Volatility and the Silver Lining

There’s no other way to say it, the first quarter was a difficult one for all investors. Seldom have we seen such a rapid and powerful revaluation across nearly all market sectors. The first quarter of 2022 underscores the need for a consistent, disciplined, and risk-conscious approach to investing. The upward move in rates has restored market yield to fixed income investors after a prolonged period of lower-than-average Treasury yields. Alongside this rise in Treasury yields, widening spreads have brought corporate bond valuations back to more reasonable levels. With these more reasonable valuations, we view present market conditions as providing more opportunities than we’ve seen in several quarters. While we have begun to take advantage of improved valuations in recent weeks, we view the coming months as likely to present more opportunities as the path of policy becomes increasingly clear.

“Madison” and/or “Madison Investments” is the unifying tradename of Madison Investment Holdings, Inc., Madison Asset Management, LLC (“MAM”), and Madison Investment Advisors, LLC (“MIA”), which also includes the Madison Scottsdale office. MAM and MIA are registered as investment advisers with the U.S. Securities and Exchange Commission. Madison Funds are distributed by MFD Distributor, LLC. MFD Distributor, LLC is registered with the U.S. Securities and Exchange Commission as a broker-dealer and is a member firm of the Financial Industry Regulatory Authority. The home office for each firm listed above is 550 Science Drive, Madison, WI 53711. Madison’s toll-free number is 800-767-0300.

Any performance data shown represents past performance. Past performance is no guarantee of future results.

Non-deposit investment products are not federally insured, involve investment risk, may lose value and are not obligations of, or guaranteed by, any financial institution. Investment returns and principal value will fluctuate.

This website is for informational purposes only and is not intended as an offer or solicitation with respect to the purchase or sale of any security.

Indices are unmanaged. An investor cannot invest directly in an index. They are shown for illustrative purposes only, and do not represent the performance of any specific investment. Index returns do not include any expenses, fees or sales charges, which would lower performance.
The Bloomberg US Corporate Index measures the investment grade, US dollar-denominated, fixed-rate, taxable corporate and government related bond markets.
The Bloomberg US Corporate High Yield Bond Index measures the USD-denominated, high yield, fixed-rate corporate bond market. Securities are classified as high yield if the middle rating of Moody’s, Fitch and S&P is Ba1/BB+/BB+ or below. Bonds from issuers with an emerging markets country of risk, based on Barclays EM country definition, are excluded.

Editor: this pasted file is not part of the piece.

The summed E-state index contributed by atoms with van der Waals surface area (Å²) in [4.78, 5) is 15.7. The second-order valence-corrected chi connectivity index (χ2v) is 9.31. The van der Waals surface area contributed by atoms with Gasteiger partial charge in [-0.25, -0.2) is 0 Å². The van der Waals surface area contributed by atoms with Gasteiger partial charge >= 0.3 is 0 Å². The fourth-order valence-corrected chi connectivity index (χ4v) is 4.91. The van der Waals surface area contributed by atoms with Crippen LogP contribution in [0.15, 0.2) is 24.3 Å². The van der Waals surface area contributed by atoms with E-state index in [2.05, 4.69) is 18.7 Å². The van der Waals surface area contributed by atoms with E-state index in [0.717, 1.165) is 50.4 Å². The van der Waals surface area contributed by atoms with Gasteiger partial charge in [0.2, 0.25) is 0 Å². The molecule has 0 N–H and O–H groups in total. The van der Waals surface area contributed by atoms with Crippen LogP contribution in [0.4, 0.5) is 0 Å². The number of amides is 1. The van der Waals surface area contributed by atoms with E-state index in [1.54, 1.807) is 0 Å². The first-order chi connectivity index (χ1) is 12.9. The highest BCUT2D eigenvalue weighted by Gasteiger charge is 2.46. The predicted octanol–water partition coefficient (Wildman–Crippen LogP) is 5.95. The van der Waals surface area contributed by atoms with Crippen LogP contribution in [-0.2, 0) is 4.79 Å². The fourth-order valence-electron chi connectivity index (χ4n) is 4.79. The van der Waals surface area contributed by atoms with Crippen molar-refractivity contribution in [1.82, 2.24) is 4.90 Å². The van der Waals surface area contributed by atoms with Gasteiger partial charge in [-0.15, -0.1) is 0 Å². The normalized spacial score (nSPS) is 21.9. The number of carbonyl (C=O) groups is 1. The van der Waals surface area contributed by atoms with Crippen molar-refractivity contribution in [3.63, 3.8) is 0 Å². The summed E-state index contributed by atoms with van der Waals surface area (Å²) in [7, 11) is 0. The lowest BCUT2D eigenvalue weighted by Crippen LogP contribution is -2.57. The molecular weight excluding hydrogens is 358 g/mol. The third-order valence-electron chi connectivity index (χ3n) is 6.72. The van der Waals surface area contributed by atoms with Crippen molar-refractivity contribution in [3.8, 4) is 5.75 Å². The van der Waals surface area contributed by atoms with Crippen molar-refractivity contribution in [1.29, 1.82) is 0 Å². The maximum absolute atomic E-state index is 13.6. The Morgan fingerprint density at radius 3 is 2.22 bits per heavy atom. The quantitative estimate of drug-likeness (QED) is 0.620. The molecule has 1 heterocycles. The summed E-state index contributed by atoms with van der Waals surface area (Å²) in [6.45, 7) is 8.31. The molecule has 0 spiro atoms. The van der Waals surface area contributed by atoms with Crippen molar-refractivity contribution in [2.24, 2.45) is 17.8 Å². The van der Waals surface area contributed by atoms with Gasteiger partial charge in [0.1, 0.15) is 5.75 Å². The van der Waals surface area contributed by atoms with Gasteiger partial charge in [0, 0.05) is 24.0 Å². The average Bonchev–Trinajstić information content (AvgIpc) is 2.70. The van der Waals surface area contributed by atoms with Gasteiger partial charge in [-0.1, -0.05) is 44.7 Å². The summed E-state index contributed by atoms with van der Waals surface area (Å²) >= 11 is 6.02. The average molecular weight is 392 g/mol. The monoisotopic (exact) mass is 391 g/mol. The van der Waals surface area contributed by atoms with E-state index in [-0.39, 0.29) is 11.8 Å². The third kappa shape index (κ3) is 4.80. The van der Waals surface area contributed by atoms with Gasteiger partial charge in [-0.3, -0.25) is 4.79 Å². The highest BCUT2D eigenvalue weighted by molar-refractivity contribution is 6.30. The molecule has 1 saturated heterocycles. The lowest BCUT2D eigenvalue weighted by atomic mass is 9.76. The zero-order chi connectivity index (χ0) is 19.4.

The Bloomberg US Mortgage Backed Securities (MBS) Index tracks fixed-rate agency mortgage backed pass-through securities guaranteed by Ginnie Mae (GNMA), Fannie Mae (FNMA), and Freddie Mac (FHLMC). The index is constructed by grouping individual TBA-deliverable MBS pools into aggregates or generics based on program, coupon and vintage.
Bloomberg U.S. Government/Credit Bond Index includes securities in the Government and Corporate Indices. Specifically, the Government Index includes treasuries (i.e., public obligations of the U.S. Treasury that have remaining maturities of more than one year) and agencies (i.e., publicly issued debt of U.S. Government agencies, quasi-federal corporations, and corporate or foreign debt guaranteed by the U.S. Government).
Bonds are subject to certain risks including interest-rate risk, credit risk and inflation risk. As interest rates rise, the prices of bonds fall. Long-term bonds are more exposed to interest-rate risk than short-term bonds. In a low-interest environment, there may be less opportunity for price appreciation.
Bond Spread is the difference between yields on differing debt instruments of varying maturities, credit ratings, and risk, calculated by deducting the yield of one instrument from another.
Although the information in this report has been obtained from sources that the firm believes to be reliable, we do not guarantee its accuracy, and any such information may be incomplete or condensed. All opinions included in the report constitute the authors’ judgment as of the date of this report and are subject to change without notice. This report is for informational purposes only and is not intended as an offer or solicitation with respect to the purchase or sale of any security.